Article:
Deep Matters: Microbes’ Sensitivity to Environmental Change Depends on Soil Depth

Loma Ridge Global Change Experiment treatment plots in the California coastal sage scrubland and grassland before and after the Silverado fire in October 2020.

Loma Ridge Global Change Experiment treatment plots in the California coastal sage scrubland and grassland before and after the Silverado fire in October 2020.
Image courtesy of Nick Scales and Claudia Weihe, University of California, Irvine

The Science

Bacteria in surface-level soil affect the global carbon cycle. These microbes break down dead leaves and stems, pumping carbon into the atmosphere and the soil. However, microbes are sensitive to changes in their environment. Predicting how the carbon cycle may shift under climate change requires scientists to understand how soil microbes respond to environmental shocks such as drought and wildfire. However, scientists do not know how deep these disruptions penetrate below the soil surface to affect microbes. This study found that bacterial communities closer to the soil surface were more sensitive to drought and fire. These results mean that deeper soils may serve as a refuge for bacterial communities living through environmental disturbances like wildfire.

The Impact

Microbiologists often treat the surface soil—the top 10 cm—as a uniform layer. However, this study shows that bacterial communities respond to environmental changes in a depth-dependent manner. Microbial communities just 1 cm below the soil surface are surprisingly resilient to fires that burn through grasslands and shrublands. This could help stabilize nutrient cycling in the soil, potentially promoting ecosystem health and recovery over time.

Summary

This study tested how bacterial communities near the soil surface reacted to drought and wildfire, two disturbances that are expected to become more frequent and intense in many parts of the world. The researchers collected samples from three depths: the leaf litter layer on the soil surface, the top 2 cm of soil, and the top 10 cm of soil. They collected samples before and as long as one year after a fire that burned through the Loma Ridge Global Change Experiment, a field study in California that has been mimicking drought in a semi-arid grassland and adjacent coastal sage scrubland for more than a decade. Using 16S amplicon sequencing, the researchers monitored bacterial community composition and assessed how the community changed with drought, fire, and soil depth over time.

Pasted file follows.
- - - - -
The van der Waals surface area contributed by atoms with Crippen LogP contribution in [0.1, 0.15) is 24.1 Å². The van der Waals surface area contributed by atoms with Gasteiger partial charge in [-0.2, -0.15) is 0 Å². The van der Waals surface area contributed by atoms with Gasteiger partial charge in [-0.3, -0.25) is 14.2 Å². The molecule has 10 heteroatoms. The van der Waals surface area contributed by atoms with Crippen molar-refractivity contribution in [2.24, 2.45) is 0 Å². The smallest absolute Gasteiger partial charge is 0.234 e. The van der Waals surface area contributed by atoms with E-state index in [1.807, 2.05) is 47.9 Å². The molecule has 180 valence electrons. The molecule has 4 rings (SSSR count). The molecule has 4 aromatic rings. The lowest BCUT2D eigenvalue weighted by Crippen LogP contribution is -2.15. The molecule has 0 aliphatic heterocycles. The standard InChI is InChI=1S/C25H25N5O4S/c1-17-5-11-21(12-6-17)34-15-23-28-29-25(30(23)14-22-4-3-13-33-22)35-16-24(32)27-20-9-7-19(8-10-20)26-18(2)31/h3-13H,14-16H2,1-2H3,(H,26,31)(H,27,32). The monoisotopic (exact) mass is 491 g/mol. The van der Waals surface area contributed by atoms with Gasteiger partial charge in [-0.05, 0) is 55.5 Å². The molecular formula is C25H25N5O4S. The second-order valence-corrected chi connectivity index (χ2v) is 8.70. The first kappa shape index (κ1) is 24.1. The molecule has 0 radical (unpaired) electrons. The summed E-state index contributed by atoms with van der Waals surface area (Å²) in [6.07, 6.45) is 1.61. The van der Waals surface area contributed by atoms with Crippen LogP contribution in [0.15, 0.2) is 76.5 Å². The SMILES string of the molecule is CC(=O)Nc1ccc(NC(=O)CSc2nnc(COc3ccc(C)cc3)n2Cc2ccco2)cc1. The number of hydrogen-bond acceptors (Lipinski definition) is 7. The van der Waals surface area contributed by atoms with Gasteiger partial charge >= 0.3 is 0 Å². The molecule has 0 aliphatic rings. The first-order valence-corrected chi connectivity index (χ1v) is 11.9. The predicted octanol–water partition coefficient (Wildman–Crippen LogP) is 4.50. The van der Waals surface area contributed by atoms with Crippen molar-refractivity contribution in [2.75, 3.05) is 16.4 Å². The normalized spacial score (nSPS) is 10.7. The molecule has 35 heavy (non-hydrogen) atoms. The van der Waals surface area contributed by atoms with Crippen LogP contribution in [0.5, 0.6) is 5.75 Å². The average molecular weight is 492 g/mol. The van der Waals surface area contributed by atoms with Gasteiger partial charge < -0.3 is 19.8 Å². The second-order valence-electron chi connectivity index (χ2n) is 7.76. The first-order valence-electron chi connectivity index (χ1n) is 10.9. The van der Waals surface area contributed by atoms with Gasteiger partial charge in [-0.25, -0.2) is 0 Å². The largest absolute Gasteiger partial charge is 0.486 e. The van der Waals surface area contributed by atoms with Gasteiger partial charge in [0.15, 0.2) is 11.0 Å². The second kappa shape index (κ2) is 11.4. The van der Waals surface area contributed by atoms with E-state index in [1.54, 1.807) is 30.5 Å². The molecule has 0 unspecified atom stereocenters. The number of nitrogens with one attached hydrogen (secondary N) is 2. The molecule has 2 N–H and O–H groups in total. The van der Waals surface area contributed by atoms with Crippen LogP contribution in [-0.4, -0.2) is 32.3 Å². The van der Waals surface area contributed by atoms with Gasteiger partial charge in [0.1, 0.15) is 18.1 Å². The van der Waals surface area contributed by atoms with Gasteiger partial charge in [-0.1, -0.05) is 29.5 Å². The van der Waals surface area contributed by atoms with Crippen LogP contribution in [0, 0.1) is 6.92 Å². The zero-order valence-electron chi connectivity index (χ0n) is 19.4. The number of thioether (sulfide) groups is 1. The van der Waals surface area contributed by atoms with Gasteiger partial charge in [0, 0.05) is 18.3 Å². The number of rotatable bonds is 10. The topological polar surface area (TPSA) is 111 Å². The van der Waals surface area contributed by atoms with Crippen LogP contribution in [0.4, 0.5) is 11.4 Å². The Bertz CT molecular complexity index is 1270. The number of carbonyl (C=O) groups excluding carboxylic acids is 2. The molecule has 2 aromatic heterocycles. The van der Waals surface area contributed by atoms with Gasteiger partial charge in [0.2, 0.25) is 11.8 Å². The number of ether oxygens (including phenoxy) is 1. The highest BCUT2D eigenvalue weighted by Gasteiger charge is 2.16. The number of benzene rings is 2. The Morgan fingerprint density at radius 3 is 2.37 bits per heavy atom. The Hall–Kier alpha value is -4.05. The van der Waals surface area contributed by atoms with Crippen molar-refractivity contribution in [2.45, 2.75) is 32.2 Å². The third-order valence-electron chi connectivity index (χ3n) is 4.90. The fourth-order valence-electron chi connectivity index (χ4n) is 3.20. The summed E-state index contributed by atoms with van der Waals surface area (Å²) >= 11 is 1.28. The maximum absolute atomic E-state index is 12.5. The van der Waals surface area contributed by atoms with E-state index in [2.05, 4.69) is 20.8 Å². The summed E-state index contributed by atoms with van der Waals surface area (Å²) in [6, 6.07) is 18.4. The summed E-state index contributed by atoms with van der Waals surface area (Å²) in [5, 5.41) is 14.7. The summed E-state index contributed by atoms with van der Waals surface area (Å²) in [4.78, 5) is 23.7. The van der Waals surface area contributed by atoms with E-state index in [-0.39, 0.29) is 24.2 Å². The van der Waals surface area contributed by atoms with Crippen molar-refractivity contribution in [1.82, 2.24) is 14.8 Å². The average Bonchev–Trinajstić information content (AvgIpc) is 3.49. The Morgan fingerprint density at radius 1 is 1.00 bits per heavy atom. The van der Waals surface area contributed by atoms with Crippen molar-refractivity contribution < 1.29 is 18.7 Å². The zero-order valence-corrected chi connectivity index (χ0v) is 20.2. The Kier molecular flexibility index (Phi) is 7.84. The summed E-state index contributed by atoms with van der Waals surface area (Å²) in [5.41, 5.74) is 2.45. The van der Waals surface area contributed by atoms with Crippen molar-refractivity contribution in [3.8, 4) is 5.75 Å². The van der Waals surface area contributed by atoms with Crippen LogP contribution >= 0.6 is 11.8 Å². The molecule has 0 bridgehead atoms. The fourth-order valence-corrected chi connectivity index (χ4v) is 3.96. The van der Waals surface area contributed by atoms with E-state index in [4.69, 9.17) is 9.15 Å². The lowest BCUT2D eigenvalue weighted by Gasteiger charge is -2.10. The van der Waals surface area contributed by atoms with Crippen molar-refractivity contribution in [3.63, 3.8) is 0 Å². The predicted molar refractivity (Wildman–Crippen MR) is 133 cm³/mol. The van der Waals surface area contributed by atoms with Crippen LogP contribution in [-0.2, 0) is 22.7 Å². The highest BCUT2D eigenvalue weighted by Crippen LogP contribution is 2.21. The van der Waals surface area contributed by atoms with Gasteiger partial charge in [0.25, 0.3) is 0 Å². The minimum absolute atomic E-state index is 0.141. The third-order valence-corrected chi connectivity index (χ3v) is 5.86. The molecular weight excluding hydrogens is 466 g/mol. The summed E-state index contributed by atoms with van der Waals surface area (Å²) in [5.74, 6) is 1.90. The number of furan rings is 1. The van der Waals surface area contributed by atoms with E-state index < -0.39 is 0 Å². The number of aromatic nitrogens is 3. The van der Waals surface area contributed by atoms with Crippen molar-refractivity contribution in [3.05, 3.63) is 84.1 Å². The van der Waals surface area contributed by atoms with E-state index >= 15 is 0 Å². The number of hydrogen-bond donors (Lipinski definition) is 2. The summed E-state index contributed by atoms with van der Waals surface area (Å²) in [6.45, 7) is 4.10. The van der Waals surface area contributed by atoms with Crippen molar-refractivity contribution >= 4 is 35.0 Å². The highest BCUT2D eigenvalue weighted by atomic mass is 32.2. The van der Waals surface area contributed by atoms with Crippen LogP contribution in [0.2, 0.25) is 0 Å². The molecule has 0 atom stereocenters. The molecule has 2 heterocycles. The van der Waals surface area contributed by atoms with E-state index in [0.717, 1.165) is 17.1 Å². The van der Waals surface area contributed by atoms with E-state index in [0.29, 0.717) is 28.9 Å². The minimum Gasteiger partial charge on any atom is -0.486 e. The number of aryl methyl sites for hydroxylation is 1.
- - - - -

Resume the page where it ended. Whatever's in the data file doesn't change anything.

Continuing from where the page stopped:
The researchers found that bacterial communities in leaf litter and surface soil layers were sensitive to these environmental factors. However, the effects diminished with depth. For instance, bacterial community sensitivity to drought was three times greater in the leaf litter layer than in the top 10 cm of soil. Additionally, wildfire altered the bacterial community composition in the leaf litter layer but did not affect communities in the soil. Interestingly, bacterial communities in the soil tolerated fire similarly regardless of whether they had been previously exposed to drought. These results are important because bacteria in litter and surface soil process, store, and respire carbon. Also, nutrients can move throughout the soil when it rains, so shocks to microbes in one part of the soil can have cascading effects on other parts. Knowing that microbes just below the soil surface may be sheltered from drought and fire offers a glimmer of hope that vital microbiome benefits like carbon cycling may be resilient to a changing climate.

Contact

Kristin Barbour
Department of Ecology and Evolutionary Biology
University of California, Irvine
[email protected]

Jennifer B. H. Martiny
Department of Ecology and Evolutionary Biology
University of California, Irvine
[email protected]

Funding

This work was supported by the Department of Energy Office of Science, Office of Biological and Environmental Research.

Publications

Barbour, K.M., et al. Bacterial community response to environmental change varies with depth in the surface soil. Soil Biology and Biochemistry 172, 108761 (2022). [DOI: 10.1016/j.soilbio.2022.108761]

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